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  Syntax in action has priority over movement selection in piano playing: An ERP study

Bianco, R., Novembre, G., Keller, P. E., Scharf, F., Friederici, A. D., Villringer, A., et al. (2016). Syntax in action has priority over movement selection in piano playing: An ERP study. Journal of Cognitive Neuroscience, 28(1), 41-54. doi:10.1162/jocn_a_00873.

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Item Permalink: http://hdl.handle.net/11858/00-001M-0000-0028-406D-7 Version Permalink: http://hdl.handle.net/21.11116/0000-0003-1EC0-3
Genre: Journal Article

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 Creators:
Bianco, Roberta1, 2, Author              
Novembre, Giacomo3, Author
Keller, Peter E.3, Author
Scharf , Florian1, Author
Friederici, Angela D.4, Author              
Villringer, Arno2, Author              
Sammler, Daniela1, Author              
Affiliations:
1Otto Hahn Group Neural Bases of Intonation in Speech, MPI for Human Cognitive and Brain Sciences, Max Planck Society, ou_1797284              
2Department Neurology, MPI for Human Cognitive and Brain Sciences, Max Planck Society, ou_634549              
3The MARCS Institute, University of Western Sydney, Australia, ou_persistent22              
4Department Neuropsychology, MPI for Human Cognitive and Brain Sciences, Max Planck Society, ou_634551              

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Free keywords: Action; Planning; Syntax; Music; Event-related potentials
 Abstract: Complex human behavior is hierarchically organized. Whether or not syntax plays a role in this organization is currently under debate. The present event-related potential study uses piano performance to isolate syntactic operations in action planning and to demonstrate their priority over non-syntactic levels of movement selection. Expert pianists were asked to execute chord progressions on a mute keyboard by copying the posture of a performing model hand shown in sequences of photos. We manipulated the final chord of each sequence in terms of Syntax (congruent/incongruent keys) and Manner (conventional/unconventional fingering), as well as the strength of its predictabiliy by varying the length of the Context (5-chord/2-chord progressions). The production of syntactically incongruent compared to congruent chords showed a response delay that was larger in the long compared to the short context. This behavioural effect was accompanied by a centroparietal negativity in the long but not in the short context, suggesting that a syntax-based motor plan was prepared ahead. Conversely, the execution of the unconventional manner was not delayed as a function of Context, and elicited an opposite electrophysiological pattern (a posterior positivity). The current data support the hypothesis that motor plans operate at the level of musical syntax and are incrementally translated to lower levels of movement selection.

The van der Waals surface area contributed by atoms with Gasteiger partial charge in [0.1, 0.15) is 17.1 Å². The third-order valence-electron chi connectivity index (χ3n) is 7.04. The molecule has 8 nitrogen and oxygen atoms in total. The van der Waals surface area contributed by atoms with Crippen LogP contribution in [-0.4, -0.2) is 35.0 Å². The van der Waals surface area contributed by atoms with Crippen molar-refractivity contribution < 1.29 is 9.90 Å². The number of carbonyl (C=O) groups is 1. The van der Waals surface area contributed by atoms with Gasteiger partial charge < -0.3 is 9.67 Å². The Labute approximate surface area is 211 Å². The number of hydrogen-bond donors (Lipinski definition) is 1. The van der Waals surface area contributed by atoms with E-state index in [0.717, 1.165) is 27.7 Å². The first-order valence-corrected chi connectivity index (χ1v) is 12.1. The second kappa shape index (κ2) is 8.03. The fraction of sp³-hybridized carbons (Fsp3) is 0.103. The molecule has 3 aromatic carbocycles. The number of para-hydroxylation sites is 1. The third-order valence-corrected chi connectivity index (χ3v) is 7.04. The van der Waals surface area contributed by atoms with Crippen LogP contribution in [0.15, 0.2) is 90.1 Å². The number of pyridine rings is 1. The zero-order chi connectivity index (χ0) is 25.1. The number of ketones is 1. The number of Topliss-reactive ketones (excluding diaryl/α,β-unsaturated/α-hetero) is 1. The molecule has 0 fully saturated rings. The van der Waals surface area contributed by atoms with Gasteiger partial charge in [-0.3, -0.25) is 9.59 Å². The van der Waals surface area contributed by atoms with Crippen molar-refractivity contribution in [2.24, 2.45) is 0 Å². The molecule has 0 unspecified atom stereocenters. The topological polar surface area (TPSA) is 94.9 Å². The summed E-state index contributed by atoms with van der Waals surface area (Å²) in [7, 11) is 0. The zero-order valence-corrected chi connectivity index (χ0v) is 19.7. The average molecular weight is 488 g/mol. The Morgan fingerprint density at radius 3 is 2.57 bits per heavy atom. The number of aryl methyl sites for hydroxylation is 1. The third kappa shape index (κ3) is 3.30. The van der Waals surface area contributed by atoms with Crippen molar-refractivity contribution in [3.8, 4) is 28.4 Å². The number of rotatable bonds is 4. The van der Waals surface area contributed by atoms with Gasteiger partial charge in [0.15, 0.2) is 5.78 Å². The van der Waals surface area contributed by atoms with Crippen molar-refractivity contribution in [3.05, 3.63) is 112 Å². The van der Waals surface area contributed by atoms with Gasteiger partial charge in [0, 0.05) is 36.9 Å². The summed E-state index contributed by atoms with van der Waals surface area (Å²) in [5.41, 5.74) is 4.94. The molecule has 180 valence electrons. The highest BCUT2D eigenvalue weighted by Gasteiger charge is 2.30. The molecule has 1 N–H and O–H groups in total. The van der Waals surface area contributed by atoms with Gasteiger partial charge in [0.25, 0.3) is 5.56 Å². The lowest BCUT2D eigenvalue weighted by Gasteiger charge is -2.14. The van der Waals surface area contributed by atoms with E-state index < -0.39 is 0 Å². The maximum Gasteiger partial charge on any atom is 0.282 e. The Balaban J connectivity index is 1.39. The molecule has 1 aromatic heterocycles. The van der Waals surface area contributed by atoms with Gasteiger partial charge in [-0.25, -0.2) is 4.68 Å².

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Language(s): eng - English
 Dates: 2015-08-132015-11-302016-01
 Publication Status: Published in print
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 Rev. Method: Peer
 Identifiers: DOI: 10.1162/jocn_a_00873
PMID: 26351994
Other: Epub 2015
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Title: Journal of Cognitive Neuroscience
Source Genre: Journal
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Pages: - Volume / Issue: 28 (1) Sequence Number: - Start / End Page: 41 - 54 Identifier: ISSN: 0898-929X
CoNE: /journals/resource/991042752752726